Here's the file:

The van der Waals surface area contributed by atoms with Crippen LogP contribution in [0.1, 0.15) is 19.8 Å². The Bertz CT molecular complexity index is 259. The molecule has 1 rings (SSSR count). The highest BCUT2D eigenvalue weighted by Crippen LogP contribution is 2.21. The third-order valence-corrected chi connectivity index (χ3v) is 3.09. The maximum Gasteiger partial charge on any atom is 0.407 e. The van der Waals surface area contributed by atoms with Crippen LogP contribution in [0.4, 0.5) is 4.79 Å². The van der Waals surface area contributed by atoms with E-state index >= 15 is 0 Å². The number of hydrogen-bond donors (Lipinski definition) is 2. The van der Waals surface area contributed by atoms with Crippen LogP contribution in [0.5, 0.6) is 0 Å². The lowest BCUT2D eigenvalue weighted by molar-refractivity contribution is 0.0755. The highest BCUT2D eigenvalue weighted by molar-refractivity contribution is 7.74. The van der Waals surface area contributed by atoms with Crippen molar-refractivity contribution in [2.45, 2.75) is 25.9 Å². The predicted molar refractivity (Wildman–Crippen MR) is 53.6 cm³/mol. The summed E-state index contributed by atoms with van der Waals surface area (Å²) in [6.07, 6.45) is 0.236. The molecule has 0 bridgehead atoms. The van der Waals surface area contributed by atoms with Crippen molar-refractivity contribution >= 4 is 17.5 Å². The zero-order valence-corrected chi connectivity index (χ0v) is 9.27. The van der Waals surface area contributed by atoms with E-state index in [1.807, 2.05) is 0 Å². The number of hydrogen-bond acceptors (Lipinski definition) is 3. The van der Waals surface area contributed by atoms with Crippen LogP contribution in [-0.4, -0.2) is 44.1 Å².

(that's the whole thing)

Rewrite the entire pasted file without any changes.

The van der Waals surface area contributed by atoms with Crippen LogP contribution in [0.1, 0.15) is 19.8 Å². The Bertz CT molecular complexity index is 259. The molecule has 1 rings (SSSR count). The highest BCUT2D eigenvalue weighted by Crippen LogP contribution is 2.21. The third-order valence-corrected chi connectivity index (χ3v) is 3.09. The maximum Gasteiger partial charge on any atom is 0.407 e. The van der Waals surface area contributed by atoms with Crippen LogP contribution in [0.4, 0.5) is 4.79 Å². The van der Waals surface area contributed by atoms with E-state index >= 15 is 0 Å². The number of hydrogen-bond donors (Lipinski definition) is 2. The van der Waals surface area contributed by atoms with Crippen LogP contribution in [0.5, 0.6) is 0 Å². The lowest BCUT2D eigenvalue weighted by molar-refractivity contribution is 0.0755. The highest BCUT2D eigenvalue weighted by molar-refractivity contribution is 7.74. The van der Waals surface area contributed by atoms with Crippen molar-refractivity contribution in [2.45, 2.75) is 25.9 Å². The predicted molar refractivity (Wildman–Crippen MR) is 53.6 cm³/mol. The summed E-state index contributed by atoms with van der Waals surface area (Å²) in [6.07, 6.45) is 0.236. The molecule has 0 bridgehead atoms. The van der Waals surface area contributed by atoms with Crippen molar-refractivity contribution >= 4 is 17.5 Å². The zero-order valence-corrected chi connectivity index (χ0v) is 9.27. The van der Waals surface area contributed by atoms with E-state index in [1.807, 2.05) is 0 Å². The number of hydrogen-bond acceptors (Lipinski definition) is 3. The van der Waals surface area contributed by atoms with Crippen LogP contribution in [-0.4, -0.2) is 44.1 Å².